Search results

1 – 10 of over 115000
To view the access options for this content please click here
Article
Publication date: 26 March 2021

Isabel C. Botero and Tomasz A. Fediuk

Abstract

Details

Corporate Communications: An International Journal, vol. 26 no. 2
Type: Research Article
ISSN: 1356-3289

To view the access options for this content please click here
Book part
Publication date: 8 July 2010

Ernesto J. Poza

Family shareholders expecting to fulfill their responsibility of aligning management interests with shareholder priorities and holding management accountable need a…

Abstract

Family shareholders expecting to fulfill their responsibility of aligning management interests with shareholder priorities and holding management accountable need a thorough understanding of financial statements. They need to be able to make sense of what the numbers say about the firm and its competitiveness. Financial literacy is, therefore, essential knowledge for every shareholder, not just the ones active in the management of the company. Without it, the desirable alignment of management and shareholders is at risk. Without it, family-business shareholders can easily become just as indifferent or impatient, fickle, and greedy as hedge fund managers and investors on Wall Street. The latter, aided by analysts and the media, often pressure well-managed publicly traded companies into short-term thinking.

Details

Entrepreneurship and Family Business
Type: Book
ISBN: 978-0-85724-097-2

To view the access options for this content please click here
Book part
Publication date: 15 September 2020

Jo Easton

Abstract

Details

Death in Custody
Type: Book
ISBN: 978-1-83909-026-4

To view the access options for this content please click here
Book part
Publication date: 15 September 2020

Jo Easton

Abstract

Details

Death in Custody
Type: Book
ISBN: 978-1-83909-026-4

To view the access options for this content please click here
Book part
Publication date: 8 July 2010

Ritch L. Sorenson, Andy Yu and Keith H. Brigham

The past decade of empirical research has established a body of knowledge about family business. A summary of this body of knowledge can be a guide for the content of…

Abstract

The past decade of empirical research has established a body of knowledge about family business. A summary of this body of knowledge can be a guide for the content of family business instruction. One such summary now exists. A recent study compiled and assembled the dependent variables used in family business research (Yu, Lumpkin, Brigham, & Sorenson, 2009). This paper summarizes the findings of that study, discusses the extent to which course content in family business matches the current state of the field, and comments about possibilities going forward for courses in family business. Two textbooks are used to illustrate current course content: Family Business by Poza (2007) and Strategic Planning for the Family Business by Carlock and Ward (2001).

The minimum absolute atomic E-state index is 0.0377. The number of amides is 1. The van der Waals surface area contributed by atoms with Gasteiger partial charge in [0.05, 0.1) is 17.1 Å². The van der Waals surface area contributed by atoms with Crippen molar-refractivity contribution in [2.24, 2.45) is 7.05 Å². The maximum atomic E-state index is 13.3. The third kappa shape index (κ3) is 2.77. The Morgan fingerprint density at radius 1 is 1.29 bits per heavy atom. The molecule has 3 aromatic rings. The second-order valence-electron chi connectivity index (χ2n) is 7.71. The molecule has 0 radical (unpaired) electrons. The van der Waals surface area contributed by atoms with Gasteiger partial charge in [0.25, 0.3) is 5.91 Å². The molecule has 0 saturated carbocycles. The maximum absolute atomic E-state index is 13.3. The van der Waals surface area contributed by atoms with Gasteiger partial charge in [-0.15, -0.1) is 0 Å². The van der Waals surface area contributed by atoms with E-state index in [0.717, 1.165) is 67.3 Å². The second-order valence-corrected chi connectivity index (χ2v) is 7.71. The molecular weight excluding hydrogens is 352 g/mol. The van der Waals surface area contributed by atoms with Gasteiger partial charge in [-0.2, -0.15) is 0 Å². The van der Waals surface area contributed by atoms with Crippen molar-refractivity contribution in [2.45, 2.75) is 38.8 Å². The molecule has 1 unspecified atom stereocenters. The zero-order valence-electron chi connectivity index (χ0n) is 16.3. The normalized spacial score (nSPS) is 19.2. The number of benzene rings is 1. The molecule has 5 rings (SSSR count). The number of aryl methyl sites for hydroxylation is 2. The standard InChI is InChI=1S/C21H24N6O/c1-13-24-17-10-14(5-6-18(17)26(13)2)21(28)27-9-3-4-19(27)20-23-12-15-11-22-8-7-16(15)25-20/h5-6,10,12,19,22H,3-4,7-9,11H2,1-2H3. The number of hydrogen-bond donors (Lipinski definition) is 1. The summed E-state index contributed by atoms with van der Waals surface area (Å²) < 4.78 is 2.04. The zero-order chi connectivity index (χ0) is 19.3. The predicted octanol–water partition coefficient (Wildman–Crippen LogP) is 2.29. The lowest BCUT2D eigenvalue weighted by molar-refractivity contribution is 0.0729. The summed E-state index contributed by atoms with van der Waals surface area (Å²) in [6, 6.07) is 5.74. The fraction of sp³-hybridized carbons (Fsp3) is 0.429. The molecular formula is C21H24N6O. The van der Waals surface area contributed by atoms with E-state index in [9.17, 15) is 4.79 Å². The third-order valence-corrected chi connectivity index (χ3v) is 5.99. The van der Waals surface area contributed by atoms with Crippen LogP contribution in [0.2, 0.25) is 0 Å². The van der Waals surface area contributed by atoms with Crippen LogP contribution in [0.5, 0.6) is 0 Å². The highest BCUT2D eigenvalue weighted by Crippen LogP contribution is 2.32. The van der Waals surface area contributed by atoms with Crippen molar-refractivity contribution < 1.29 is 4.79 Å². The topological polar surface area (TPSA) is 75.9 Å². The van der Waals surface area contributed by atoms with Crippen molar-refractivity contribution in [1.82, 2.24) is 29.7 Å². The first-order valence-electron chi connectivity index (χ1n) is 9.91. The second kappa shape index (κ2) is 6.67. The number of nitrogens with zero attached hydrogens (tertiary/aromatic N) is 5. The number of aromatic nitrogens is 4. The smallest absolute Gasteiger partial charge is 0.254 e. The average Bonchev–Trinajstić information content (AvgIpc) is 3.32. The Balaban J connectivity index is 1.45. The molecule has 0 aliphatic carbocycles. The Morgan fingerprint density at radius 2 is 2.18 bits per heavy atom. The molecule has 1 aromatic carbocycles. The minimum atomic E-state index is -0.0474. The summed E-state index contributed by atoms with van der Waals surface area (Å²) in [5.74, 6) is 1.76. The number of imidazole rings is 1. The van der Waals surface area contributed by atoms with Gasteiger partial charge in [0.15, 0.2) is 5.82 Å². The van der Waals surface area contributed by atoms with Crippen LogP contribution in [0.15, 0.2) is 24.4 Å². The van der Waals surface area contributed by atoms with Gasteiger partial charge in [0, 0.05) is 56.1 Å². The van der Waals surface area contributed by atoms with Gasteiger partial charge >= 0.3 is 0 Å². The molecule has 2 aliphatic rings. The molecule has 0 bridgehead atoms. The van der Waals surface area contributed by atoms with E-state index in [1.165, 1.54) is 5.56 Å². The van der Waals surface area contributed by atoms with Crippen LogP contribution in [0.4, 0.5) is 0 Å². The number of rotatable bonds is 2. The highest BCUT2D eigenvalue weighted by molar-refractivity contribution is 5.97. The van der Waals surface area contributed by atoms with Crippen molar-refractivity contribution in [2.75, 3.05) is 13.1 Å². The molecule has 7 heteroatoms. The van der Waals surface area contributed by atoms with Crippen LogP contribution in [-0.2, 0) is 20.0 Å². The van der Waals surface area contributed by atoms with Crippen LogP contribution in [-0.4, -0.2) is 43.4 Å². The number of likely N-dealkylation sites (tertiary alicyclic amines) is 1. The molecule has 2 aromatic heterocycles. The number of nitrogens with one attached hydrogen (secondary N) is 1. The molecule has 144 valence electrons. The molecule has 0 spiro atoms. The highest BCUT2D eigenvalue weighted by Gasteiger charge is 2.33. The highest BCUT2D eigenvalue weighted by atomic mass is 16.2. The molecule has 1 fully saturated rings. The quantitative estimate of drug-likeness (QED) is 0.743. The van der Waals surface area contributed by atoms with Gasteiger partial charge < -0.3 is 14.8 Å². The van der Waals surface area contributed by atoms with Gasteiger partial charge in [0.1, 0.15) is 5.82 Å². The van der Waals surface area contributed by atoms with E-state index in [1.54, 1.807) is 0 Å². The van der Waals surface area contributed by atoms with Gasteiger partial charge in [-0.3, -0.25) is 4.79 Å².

Details

Entrepreneurship and Family Business
Type: Book
ISBN: 978-0-85724-097-2

To view the access options for this content please click here
Book part
Publication date: 1 January 2005

Todd Woodruff

The need to care for families has been a command focus within the United States military for a number of years. Operations in Afghanistan and Iraq, and the resulting risk…

Abstract

The need to care for families has been a command focus within the United States military for a number of years. Operations in Afghanistan and Iraq, and the resulting risk and family separation, have made the care of families and their satisfaction with military life enormously important due to their impact on retention, morale, and readiness. The US Army has taken a two-pronged approach to caring for families: (1) family friendly leadership; and (2) family friendly programs and policies. Like many other organisations, the Army has invested heavily in family friendly policies and programs, such as family support groups, affordable childcare, medical care, and systems so spouses can communicate during periods of separation. Over the last 15 years, the Army's focus on families has produced a much improved system of support, resulting in almost two-thirds of spouses rating the Army's family support as excellent or good during the war in Iraq.1 (Ricks, 2004, p. 9) While family friendly policies and programs are important in reducing work–family conflict and developing commitment, they are only part of the solution, and are much more effective when combined with supportive leadership. By themselves, policies and programs offer an incomplete solution that would achieve only partial success at best, particularly as the level of demands made by the organisation increase.

Details

Military Missions and their Implications Reconsidered: The Aftermath of September 11th
Type: Book
ISBN: 978-1-84950-012-8

To view the access options for this content please click here
Article
Publication date: 28 July 2021

Ilhami Yucel, Muhammed Sabri Şirin and Murat Baş